Parents say children have missed out on life during pandemic

After two years of home schooling and interrupted learning, nearly seven in ten parents across the country are worried that the pandemic has impacted their child’s development.

SHREWS COPYRIGHT SHROPSHIRE STAR JAMIE RICKETTS 04/04/2018 - The Childhood Tumour Trust has organised a camp for children at PGL Boreatton Park in Baschurch. Children from across the UK and also USA. The camps emable children to believe in themselves, gain confidence and self-esteem, make life-long friends and experience independence by staying away from home on their own, and for the older ones, by travelling and meeting new people half-way around the world...In Picture:Anna Day 16 from Orpington on a Zip Wire..
SHREWS COPYRIGHT SHROPSHIRE STAR JAMIE RICKETTS 04/04/2018 - The Childhood Tumour Trust has organised a camp for children at PGL Boreatton Park in Baschurch. Children from across the UK and also USA. The camps emable children to believe in themselves, gain confidence and self-esteem, make life-long friends and experience independence by staying away from home on their own, and for the older ones, by travelling and meeting new people half-way around the world...In Picture:Anna Day 16 from Orpington on a Zip Wire..

The research comes from PGL, provider of adventure trips for schools, which had a base at Boreatton near Baschurch.

It found parents are concerned about multiple aspects including emotional, social and academic.

Nearly half are anxious about their child’s emotional development, expressing concerns that their child has difficulties communicating their feelings, expressing anger or other emotions, and dealing with things they don’t like. An additional 43 per cent have worries about social development, fretting about their child’s lack of confidence or difficulties interacting and communicating with others.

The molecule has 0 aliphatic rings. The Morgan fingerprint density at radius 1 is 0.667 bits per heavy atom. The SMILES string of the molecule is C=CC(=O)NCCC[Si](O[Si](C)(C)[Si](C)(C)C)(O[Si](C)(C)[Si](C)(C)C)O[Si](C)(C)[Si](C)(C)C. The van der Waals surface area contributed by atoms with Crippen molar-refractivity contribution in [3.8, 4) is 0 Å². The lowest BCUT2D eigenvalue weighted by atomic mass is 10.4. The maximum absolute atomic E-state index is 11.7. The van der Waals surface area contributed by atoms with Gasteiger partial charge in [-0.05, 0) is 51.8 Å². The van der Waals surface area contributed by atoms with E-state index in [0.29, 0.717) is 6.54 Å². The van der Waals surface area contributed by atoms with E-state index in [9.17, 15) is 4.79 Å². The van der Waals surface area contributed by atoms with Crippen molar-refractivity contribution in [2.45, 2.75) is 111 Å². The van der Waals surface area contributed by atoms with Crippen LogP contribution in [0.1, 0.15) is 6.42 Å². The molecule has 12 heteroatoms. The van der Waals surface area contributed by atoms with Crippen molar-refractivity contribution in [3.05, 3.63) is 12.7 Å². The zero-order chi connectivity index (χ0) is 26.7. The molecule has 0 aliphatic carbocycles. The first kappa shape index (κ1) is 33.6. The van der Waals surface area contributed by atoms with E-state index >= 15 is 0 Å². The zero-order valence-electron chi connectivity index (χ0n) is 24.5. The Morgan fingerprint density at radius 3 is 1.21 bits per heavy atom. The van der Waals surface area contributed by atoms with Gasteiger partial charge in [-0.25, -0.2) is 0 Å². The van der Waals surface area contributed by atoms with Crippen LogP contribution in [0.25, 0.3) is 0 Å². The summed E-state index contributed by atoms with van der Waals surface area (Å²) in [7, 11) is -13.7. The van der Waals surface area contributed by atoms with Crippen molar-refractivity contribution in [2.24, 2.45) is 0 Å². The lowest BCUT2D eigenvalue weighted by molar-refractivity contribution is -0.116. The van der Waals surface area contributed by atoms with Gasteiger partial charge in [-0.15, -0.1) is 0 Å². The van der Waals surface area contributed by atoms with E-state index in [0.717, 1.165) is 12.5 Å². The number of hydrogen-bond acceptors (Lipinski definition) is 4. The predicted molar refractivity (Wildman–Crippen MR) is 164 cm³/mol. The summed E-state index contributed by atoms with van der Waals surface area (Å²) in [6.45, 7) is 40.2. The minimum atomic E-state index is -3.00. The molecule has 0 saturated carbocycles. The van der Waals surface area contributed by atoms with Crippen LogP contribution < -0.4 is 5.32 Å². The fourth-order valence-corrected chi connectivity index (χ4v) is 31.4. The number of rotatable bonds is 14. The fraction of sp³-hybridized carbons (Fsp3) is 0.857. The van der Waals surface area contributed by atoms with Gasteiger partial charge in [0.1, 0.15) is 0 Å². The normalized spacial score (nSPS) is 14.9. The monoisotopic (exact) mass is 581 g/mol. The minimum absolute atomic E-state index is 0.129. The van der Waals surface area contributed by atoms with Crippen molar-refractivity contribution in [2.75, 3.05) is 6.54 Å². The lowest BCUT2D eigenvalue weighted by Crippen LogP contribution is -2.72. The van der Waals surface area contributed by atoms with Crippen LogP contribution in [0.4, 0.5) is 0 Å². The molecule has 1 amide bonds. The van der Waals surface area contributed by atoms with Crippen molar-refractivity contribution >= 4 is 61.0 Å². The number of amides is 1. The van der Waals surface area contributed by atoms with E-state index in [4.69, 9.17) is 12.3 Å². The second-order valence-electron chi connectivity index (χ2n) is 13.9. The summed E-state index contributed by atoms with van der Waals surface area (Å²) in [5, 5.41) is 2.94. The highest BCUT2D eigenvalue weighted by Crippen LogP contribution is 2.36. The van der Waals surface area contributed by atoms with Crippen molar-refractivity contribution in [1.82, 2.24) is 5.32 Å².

In response PGL, which is famous for its rite-of-passage year six school trips offering children the chance to grow in a safe and secure environment, has created a new outdoor adventure programme called Pioneers. This has been specially designed for Year 4 pupils to provide a gentle start to their first trip away, to help them get back on track and experience independent learning and development.

Psychologist and child development expert Honey Langcaster-James, who is working with PGL on the study said: “Our formative years play an important role in shaping who we become when we’re grown ups, so I’m not surprised to see so many parents concerned about their children’s development.

"After the past couple of years, many parents will instinctively want to help their children catch up on their social skills and experiences. Giving them a sense of their own independence on a residential trip such as those offered by PGL is a great way to give them those opportunities in a safe and secure environment. At around the age of eight years old, most children are starting to learn about who they are as individuals, so giving them time away from their parents to have fun and grow in confidence can do wonders for their future development.”

Anthony Jones, chief executive officer for PGL said: “The past two years took its toll on all of us, none more so than young children who had to adapt to a new way of learning and a new way of living. At PGL, it’s our goal to help get kids back on track after the pandemic, which is why we are so happy to offer Year 4 children a residential trip which has been specially designed to support their needs and gently introduce them to their first trip away from home.

"Pupils will experience an action-packed programme of amazing adventure activities and fun challenges, designed to help build resilience and start them on their path towards independence.”

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